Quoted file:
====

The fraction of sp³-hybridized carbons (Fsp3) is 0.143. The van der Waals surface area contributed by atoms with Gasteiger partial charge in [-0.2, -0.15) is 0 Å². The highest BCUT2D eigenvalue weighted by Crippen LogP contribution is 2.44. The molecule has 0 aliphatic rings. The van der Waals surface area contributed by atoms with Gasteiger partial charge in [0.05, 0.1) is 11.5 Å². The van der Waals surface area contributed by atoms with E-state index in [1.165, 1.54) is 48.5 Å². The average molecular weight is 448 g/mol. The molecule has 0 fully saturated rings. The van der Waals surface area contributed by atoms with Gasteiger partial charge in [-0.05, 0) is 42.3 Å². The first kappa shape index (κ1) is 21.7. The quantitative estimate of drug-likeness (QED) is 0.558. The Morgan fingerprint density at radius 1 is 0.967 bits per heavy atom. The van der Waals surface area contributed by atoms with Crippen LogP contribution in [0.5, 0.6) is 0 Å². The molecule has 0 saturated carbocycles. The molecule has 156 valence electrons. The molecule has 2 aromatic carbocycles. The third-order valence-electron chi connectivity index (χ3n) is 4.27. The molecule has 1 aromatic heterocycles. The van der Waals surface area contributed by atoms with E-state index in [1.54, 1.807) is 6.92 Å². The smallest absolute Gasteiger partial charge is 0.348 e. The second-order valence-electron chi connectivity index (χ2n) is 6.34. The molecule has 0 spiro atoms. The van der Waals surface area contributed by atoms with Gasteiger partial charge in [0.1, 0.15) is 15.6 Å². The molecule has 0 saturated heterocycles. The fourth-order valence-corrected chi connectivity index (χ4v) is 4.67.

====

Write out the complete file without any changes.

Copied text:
The fraction of sp³-hybridized carbons (Fsp3) is 0.143. The van der Waals surface area contributed by atoms with Gasteiger partial charge in [-0.2, -0.15) is 0 Å². The highest BCUT2D eigenvalue weighted by Crippen LogP contribution is 2.44. The molecule has 0 aliphatic rings. The van der Waals surface area contributed by atoms with Gasteiger partial charge in [0.05, 0.1) is 11.5 Å². The van der Waals surface area contributed by atoms with E-state index in [1.165, 1.54) is 48.5 Å². The average molecular weight is 448 g/mol. The molecule has 0 fully saturated rings. The van der Waals surface area contributed by atoms with Gasteiger partial charge in [-0.05, 0) is 42.3 Å². The first kappa shape index (κ1) is 21.7. The quantitative estimate of drug-likeness (QED) is 0.558. The Morgan fingerprint density at radius 1 is 0.967 bits per heavy atom. The van der Waals surface area contributed by atoms with Crippen LogP contribution in [0.5, 0.6) is 0 Å². The molecule has 0 saturated carbocycles. The molecule has 156 valence electrons. The molecule has 2 aromatic carbocycles. The third-order valence-electron chi connectivity index (χ3n) is 4.27. The molecule has 1 aromatic heterocycles. The van der Waals surface area contributed by atoms with E-state index in [1.54, 1.807) is 6.92 Å². The smallest absolute Gasteiger partial charge is 0.348 e. The second-order valence-electron chi connectivity index (χ2n) is 6.34. The molecule has 0 spiro atoms. The van der Waals surface area contributed by atoms with Gasteiger partial charge in [0.1, 0.15) is 15.6 Å². The molecule has 0 saturated heterocycles. The fourth-order valence-corrected chi connectivity index (χ4v) is 4.67.